Japan Inc. Fights Back on Governance Overhaul as Waste of Timeby and
Companies say asset managers are going through the motions
Institutional investors seen as too focused on short term
Many Japanese companies aren’t happy about the biggest overhaul of corporate governance in decades -- and they’ve been letting the world’s biggest pension fund know.
Investors have been wasting their time with pointless questions and meetings, some firms responded in a survey by the $1.3 trillion Government Pension Investment Fund published on Thursday in Tokyo. Not only that, asset managers are too focused on the short term, prioritizing dividends and share buybacks over sustainable growth, some companies said. As Prime Minister Shinzo Abe attempts to make Japan Inc. invest record cash hoards, more firms complained about investor questions on capital efficiency than those that welcomed them, the survey showed.
While about 60 percent of companies said they appreciated the changes in investor behavior after Abe started new codes for investors and firms, the responses show a groundswell of discontent about Japan’s attempts to move closer to the U.S. model of shareholder capitalism. GPIF has attempted to help accelerate this process by signing up for the stewardship code and asking its asset managers to explain what they’re doing to promote better behavior at the companies in which they invest.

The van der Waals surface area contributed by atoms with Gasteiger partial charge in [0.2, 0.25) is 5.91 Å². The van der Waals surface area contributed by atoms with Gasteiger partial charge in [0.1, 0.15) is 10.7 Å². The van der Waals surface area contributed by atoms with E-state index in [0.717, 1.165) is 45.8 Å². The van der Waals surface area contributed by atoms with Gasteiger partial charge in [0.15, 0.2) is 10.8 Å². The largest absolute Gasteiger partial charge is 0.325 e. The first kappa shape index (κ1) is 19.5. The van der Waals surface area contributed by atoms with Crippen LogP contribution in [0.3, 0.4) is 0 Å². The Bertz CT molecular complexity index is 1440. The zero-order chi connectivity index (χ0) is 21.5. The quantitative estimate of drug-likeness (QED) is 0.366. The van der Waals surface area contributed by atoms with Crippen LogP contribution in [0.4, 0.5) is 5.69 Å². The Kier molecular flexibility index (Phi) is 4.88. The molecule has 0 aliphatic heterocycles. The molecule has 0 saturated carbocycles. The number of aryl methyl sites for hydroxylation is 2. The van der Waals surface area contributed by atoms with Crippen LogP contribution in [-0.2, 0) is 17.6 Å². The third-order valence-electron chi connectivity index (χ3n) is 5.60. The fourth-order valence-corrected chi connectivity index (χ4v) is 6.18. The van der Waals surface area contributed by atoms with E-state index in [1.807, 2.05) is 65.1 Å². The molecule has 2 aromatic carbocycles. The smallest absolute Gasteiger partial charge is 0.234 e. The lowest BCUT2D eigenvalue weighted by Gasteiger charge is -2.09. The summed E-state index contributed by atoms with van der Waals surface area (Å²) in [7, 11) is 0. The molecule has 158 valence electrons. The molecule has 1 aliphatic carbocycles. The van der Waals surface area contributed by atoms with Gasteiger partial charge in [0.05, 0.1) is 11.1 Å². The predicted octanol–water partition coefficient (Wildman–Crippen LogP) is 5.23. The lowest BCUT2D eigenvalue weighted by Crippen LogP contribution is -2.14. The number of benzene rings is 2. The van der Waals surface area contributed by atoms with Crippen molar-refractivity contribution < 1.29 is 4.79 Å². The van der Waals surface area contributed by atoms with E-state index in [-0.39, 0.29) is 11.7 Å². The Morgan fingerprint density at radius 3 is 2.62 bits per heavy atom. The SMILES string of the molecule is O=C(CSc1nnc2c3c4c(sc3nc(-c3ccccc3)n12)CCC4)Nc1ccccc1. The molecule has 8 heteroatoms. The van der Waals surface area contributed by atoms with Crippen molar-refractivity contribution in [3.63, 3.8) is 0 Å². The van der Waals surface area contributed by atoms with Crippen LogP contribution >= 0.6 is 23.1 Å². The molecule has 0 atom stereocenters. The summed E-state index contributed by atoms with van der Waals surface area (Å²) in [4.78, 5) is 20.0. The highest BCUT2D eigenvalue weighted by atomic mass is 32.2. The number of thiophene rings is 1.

“There are many companies which pointed out undesirable changes,” GPIF said in a statement on Thursday. They said investors are just ticking boxes, it said.
The survey, conducted Jan. 6-22, received answers from 260 of the 400 firms in the JPX-Nikkei Index 400, a measure designed to showcase Japan’s most efficient companies. About 21 percent of respondents said they found questions about capital policy desirable while 32 percent said they didn’t welcome them.
“These are supposedly Japan’s best companies,” said Nicholas Benes, representative director of the Board Director Training Institute of Japan, which offers director training and corporate governance advice. “I think there are gaps in understanding on both the asset manager and the corporate side. In many cases, we are still in an amateurish phase.”
Japan started a governance code for companies in June after creating principles for investors in 2014 to push them to meet their fiduciary responsibilities. GPIF, a signatory of the code, has been discussing ways it can make its external managers press companies to use their cash better. The fund will favor managers who actively engage more with companies by giving them more money, it said in January.
Thirty-nine percent of respondents said they saw no change in investors’ behavior after the introduction of the stewardship code, the survey showed. The report also cites an unnamed iron and steel producer saying many investors don’t care about medium to long-term growth and are instead focusing on dividends and share buybacks.
“Many asset managers aren’t as accustomed to this engagement stuff as they make out,” Benes said. “It’s hard to change behavior which for decades has been about scratching each other’s back. No company is going to say they love being told to change their behavior after 30 years.”